Undoubtedly, the effects of the coronavirus pandemic related to loss of revenue in the dental industry are a direct consequence of its devastating impact on the U.S. economy. As reported in the newsletters.time.com online edition of April 20, 2020, the Oil Industry is experiencing one of the most pervasive economic effects of this pandemic. Times quoted, “This afternoon, prices for crude oil futures fell to -$1.98 per barrel, based on the U.S. West Texas Intermediate benchmark. That’s not a typo—as of writing, oil futures are trading below zero. By some accounts, that’s the lowest since 1946, according to data from the Federal Reserve Bank of St. Louis. With economic and industrial activity essentially halted, the U.S. oil market has become so oversupplied that pricing implies, sellers are now willing to pay for others to take oil off their hands”.
4. When Dental Offices would be open again
The Federal Government has announced as of mid-April 2020, conditions regarding virus transmission vary significantly across the U.S. Therefore, they are now considering reopening businesses considered “essential,” including dental practices, as they phase their communities back into normal operations. The federal government recently released guidelines to open America Back again for states to help them make decisions related to elective health care availability and sheltering in place mandates.
4. 1. Watch-out with the Boomerang Effect
Following Federal Government guidelines looks like sooner than later, most of the U.S. states that by now are in quarantine will start easing their own imposed guidelines. However, opening America too soon may signify a boomerang effect if authorities loosen controls, such as has been evidenced in cases around the world. Singapore is a clear example of what could happen to us. For instance, Times.com reported on April 20, 2020, in their article Once a Model For The World, Singapore Lost Control of Its Outbreak. Singapore was once the north star on how to control the spread of COVID-19 for the world. But now the city-state, with a population of 5.6 million, has the most reported cases in Southeast Asia. Read more here.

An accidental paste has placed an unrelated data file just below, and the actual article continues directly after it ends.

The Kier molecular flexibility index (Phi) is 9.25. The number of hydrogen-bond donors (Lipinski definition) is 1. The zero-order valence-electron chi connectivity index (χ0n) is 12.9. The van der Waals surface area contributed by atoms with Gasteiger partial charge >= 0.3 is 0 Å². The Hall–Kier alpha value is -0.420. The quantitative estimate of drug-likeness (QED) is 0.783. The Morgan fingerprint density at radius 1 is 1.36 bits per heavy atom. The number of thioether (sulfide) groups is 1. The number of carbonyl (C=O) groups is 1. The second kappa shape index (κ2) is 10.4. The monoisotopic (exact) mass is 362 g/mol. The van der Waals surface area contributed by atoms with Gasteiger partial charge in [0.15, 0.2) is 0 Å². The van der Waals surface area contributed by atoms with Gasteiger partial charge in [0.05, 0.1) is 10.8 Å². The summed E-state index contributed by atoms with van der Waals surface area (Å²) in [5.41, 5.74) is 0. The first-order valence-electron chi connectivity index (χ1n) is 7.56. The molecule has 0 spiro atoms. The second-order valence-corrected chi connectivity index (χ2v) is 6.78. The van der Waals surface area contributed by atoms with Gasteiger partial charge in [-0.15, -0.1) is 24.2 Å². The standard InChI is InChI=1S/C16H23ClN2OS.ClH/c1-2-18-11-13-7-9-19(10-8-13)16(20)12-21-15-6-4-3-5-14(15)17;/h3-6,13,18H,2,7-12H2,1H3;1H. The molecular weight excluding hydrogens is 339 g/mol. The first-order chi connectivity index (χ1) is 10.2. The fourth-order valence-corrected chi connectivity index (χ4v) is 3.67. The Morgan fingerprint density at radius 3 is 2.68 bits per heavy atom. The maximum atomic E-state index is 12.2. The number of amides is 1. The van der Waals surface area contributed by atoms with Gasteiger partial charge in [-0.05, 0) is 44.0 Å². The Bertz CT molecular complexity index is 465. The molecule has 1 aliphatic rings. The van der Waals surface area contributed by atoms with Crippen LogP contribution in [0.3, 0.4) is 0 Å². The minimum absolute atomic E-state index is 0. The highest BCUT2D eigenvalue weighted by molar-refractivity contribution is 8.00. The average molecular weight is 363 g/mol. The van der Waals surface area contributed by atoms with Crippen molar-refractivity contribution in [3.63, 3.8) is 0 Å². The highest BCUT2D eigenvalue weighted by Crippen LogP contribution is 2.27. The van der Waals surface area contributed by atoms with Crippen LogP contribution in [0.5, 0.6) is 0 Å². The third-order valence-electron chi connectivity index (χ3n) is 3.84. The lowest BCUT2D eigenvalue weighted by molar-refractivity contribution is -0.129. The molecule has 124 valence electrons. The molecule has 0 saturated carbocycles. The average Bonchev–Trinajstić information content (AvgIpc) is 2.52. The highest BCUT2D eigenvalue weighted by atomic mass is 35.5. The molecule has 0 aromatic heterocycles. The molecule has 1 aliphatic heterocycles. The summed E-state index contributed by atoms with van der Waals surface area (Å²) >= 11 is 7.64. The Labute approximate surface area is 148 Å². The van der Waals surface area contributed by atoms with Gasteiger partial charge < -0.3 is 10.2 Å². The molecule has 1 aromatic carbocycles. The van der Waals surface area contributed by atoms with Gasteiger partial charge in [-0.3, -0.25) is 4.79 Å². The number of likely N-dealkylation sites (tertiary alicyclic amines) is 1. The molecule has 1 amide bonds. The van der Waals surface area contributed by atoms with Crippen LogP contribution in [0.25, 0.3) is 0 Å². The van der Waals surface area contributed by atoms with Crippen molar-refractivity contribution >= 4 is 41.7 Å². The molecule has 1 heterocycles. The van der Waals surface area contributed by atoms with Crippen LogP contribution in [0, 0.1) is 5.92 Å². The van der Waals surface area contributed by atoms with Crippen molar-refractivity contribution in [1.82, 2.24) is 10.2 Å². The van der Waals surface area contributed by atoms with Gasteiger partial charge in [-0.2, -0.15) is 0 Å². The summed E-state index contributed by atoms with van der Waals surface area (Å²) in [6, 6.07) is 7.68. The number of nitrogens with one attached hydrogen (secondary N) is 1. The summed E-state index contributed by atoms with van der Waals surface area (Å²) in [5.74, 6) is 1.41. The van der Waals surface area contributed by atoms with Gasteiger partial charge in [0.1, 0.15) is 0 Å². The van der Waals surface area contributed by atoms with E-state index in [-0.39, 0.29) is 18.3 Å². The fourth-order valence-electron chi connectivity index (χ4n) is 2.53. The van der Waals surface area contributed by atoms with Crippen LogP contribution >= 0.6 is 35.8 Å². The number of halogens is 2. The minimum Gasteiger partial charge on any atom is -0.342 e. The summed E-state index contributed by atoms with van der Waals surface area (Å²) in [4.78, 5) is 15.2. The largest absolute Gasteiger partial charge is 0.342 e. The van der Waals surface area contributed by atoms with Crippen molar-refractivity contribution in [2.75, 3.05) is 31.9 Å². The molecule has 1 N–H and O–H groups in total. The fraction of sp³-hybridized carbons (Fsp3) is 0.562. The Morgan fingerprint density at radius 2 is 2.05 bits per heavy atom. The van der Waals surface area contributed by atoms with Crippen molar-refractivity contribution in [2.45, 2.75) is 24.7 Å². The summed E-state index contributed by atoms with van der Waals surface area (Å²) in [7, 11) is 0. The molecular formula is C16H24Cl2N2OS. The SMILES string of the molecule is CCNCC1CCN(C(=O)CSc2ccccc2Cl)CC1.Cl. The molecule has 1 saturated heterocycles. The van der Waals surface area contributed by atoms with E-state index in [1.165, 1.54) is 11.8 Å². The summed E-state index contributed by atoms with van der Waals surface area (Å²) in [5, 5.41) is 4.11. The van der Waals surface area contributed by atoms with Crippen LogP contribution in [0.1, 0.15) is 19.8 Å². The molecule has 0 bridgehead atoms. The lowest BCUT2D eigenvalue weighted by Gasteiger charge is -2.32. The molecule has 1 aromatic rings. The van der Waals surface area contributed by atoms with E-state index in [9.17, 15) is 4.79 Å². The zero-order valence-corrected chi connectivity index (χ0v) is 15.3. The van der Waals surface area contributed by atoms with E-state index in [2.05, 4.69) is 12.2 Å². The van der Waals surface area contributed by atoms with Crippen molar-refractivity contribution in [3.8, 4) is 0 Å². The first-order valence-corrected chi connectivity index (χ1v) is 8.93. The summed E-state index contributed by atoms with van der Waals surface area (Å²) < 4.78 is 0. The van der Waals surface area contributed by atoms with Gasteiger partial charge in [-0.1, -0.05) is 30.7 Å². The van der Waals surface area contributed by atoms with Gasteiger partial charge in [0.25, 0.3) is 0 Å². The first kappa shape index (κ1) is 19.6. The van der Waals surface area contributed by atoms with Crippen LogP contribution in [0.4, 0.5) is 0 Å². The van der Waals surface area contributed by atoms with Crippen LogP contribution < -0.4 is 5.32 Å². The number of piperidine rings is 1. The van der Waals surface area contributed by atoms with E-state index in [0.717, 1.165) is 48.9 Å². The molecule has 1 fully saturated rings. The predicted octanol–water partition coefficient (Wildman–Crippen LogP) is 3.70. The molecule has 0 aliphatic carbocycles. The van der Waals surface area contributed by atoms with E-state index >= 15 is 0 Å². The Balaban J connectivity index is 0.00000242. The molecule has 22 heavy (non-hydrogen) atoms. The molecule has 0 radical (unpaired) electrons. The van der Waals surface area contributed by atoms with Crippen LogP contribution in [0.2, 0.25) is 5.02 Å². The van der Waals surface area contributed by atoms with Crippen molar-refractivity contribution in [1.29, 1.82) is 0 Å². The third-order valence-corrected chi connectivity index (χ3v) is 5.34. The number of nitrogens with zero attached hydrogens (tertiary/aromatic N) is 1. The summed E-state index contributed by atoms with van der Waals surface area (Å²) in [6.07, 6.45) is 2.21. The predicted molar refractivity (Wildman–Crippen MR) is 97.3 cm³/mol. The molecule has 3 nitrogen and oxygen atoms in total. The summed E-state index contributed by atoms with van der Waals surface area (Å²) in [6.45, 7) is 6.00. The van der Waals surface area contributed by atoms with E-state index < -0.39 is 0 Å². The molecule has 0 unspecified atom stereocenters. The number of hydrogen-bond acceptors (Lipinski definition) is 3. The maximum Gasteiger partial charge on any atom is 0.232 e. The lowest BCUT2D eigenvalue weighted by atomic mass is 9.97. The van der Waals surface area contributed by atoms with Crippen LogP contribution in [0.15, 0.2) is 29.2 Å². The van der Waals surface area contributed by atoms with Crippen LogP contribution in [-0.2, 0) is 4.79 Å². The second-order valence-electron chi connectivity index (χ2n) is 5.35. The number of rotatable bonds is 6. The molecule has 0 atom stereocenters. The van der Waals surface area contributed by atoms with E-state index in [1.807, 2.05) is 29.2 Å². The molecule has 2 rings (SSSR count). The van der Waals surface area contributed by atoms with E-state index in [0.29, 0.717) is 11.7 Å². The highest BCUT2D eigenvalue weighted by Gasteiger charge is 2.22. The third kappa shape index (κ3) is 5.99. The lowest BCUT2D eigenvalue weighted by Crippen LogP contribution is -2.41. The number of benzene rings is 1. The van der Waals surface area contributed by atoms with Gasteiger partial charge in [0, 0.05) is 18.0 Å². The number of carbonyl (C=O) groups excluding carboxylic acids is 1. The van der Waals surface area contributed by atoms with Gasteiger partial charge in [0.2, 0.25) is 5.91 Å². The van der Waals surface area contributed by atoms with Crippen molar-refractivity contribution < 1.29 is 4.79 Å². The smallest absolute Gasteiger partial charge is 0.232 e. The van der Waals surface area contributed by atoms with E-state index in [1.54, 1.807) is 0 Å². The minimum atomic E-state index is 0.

5. What are your Options and what Can you Do?
Undoubtedly, the negative repercussion COVID-19 pandemic has caused to the U.S. economy as the contagious cases increased along within the country, forcing governmental authorities to implement measures that otherwise wasn’t unthinkable, all with the purpose to combat virus spread. As a consequence, the normal life of the population has been interrupted, and with them, the economic sustainability of cities, counties, states, and the entire nation. The impact of the pandemic has shown one of its edges, 22 million Americans have filed for unemployment benefits in the last four weeks, according to CNN Business. As unemployment grows, the shutdown of small businesses makes its unstoppable march, thousands of small businesses are closing, hundreds of dental offices in South Florida, and tens of thousands in the U.S. This situation will end up forcing many dentists who are close to retirement age to accelerate the inevitable decision to sell their practice.
Whatever your decision could be, whether reinventing yourself or selling your practice, feel free to contact Hector Yusti of DentalBrokerFlorida.com for free advice on your possible course of action.
Stay Safe. Stay Healthy.
Héctor Yusti, MBA
Dental Broker Florida
CRE @ DBF
I’m in the business of keeping customers satisfied